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(Hamilton Spectator – Saturday, December 24, 2011)

KAMPALA, UGANDA — It’s late at night at the Ugandan-Kenyan border and a little Ugandan boy is about to disappear forever.

Moses Kaloulou, all of seven years old, is crying hysterically. Not that he knows what’s going to happen, that he’ll likely soon die at the hands, and knife blade, of a witch doctor. All he knows is that it’s late — about midnight now — and very dark, and that some hours ago he was taken by strange men.

A border patrol officer looks. Something is wrong. That boy on the back of that motorcycle-taxi is crying wildly. The boy looks Ugandan but the driver, Kenyan. The driver sees he’s being watched. He’s nervous. In a panic, he lets the boy go and takes off into the night. Moses’ life is miraculously saved.

This is the feel-good story of the year for me. I’ll never forget hearing that voice on the phone: “We think we’ve found the boy.” Now it’s Christmas, that celebration for children, a time that’s as good as any, maybe the best, to think of it all.

Remember when three-year-old Kienan Hebert was abducted from his British Columbia home in September? Remember the countrywide anguish? The prayers from coast-to-coast? The amazement when he was returned by, of all people, his abductor? It was one of those truth-is-stranger-than-fiction moments.

Not long after, on this side of the ocean, Moses was abducted from his village. His father, Richard, is a Ugandan friend. I had just written about him for The Spectator, how my family pays school fees for Richard’s children. Then his heartsick phone call to me: “Mister Thom! Moses is gone!”

In Uganda, this often means one horrible thing: sacrificial murder. The ritual, known as juju, is performed by witch doctors and supported by paying customers who believe the blood of a child has all kinds of power to bring fantastic success.

Despite a national campaign against this terror, in recent years ritual sacrifice in Uganda has run unabated. Uganda’s Anti Human Sacrifice Task Force has been limited, especially in this culture of corruption.

In fact, if Jesus was a boy in today’s Uganda, we might not celebrate Christmas as we know it at all. A few shillings or pounds or dollars in certain hands, a blind eye and a turned back, and an innocent young life is easily snuffed out. God — if you believe this part of the Christmas story — would need another plan to save humanity.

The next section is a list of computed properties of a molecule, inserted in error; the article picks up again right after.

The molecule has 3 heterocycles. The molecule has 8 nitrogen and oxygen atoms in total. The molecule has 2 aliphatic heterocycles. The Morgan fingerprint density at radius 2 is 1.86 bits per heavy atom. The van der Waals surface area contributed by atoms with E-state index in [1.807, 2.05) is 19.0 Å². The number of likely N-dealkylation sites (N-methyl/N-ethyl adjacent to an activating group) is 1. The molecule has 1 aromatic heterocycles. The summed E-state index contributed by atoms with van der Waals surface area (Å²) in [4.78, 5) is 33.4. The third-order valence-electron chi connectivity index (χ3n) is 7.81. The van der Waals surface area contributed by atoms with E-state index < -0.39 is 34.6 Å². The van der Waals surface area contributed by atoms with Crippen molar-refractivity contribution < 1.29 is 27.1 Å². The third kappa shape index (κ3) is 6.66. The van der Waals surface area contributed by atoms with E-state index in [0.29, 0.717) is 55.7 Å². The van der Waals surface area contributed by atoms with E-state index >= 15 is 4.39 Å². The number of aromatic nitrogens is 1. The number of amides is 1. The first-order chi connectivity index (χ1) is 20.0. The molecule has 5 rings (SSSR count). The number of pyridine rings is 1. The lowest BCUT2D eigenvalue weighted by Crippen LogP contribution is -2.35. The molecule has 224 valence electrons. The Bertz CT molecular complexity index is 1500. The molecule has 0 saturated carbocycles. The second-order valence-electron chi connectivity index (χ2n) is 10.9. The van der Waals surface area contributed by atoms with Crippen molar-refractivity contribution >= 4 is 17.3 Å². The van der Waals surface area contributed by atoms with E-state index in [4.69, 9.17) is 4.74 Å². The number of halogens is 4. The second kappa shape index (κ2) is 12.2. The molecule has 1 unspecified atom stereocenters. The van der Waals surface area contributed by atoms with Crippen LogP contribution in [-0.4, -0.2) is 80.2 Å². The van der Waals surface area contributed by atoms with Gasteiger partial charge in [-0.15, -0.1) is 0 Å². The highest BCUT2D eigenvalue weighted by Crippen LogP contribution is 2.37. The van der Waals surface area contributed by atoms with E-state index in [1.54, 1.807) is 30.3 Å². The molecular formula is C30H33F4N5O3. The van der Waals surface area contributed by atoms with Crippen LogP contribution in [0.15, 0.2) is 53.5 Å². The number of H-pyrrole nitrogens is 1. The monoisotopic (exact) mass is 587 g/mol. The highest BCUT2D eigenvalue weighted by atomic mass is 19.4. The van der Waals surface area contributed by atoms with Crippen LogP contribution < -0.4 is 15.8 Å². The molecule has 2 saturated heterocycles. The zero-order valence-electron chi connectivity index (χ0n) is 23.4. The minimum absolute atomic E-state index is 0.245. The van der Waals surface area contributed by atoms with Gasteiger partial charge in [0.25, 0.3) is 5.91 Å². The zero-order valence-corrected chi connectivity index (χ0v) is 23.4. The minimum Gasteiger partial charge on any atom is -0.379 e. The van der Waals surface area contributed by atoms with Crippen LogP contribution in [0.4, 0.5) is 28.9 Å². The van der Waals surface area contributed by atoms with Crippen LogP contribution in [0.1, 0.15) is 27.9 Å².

It’s unknown how many Ugandan children are being murdered. Some estimate that thousands have disappeared in the past four years. The BBC reports that 400 African kids have been trafficked to the United Kingdom alone, apparently for rituals there, before rescue by British police.

There are also good people in Uganda. When Moses vanished, we initiated our own Amber Alert. I gave Richard money for local radio ads. As with Kienan, people prayed. I contacted hundreds of Canadian friends, many in Hamilton, to join the Ugandans.

It was a municipal politician who eventually heard those ads and phoned to tell me Moses had been found, traumatized and now in hospital, but safe. I wish this kind of story was just a dark chapter in Africa’s past. But it’s as true as Christmas. And if the story of that first Christmas indeed is true, then, really, it has less to do with the quaint postcard images we routinely see, than danger and fear and hardships we can’t imagine.

It tells us that the Christ Child was supposed to be brutally slain, and that while his family escaped to the safety of this continent, to North Africa, many other children died in a murderous rage of a fallen king.

And isn’t this closer to our own personal experience? I believe it is. Life can be full of joy. And pain. That’s why Christmas is never just for the world’s children. It’s for the disappointed and lonely, the hurting and confused, those of us who, in a way, need to become like children again.

Then, even in a broken world, we can see beyond it and be held close, and told that, no matter what, nothing, but nothing, can ever get us.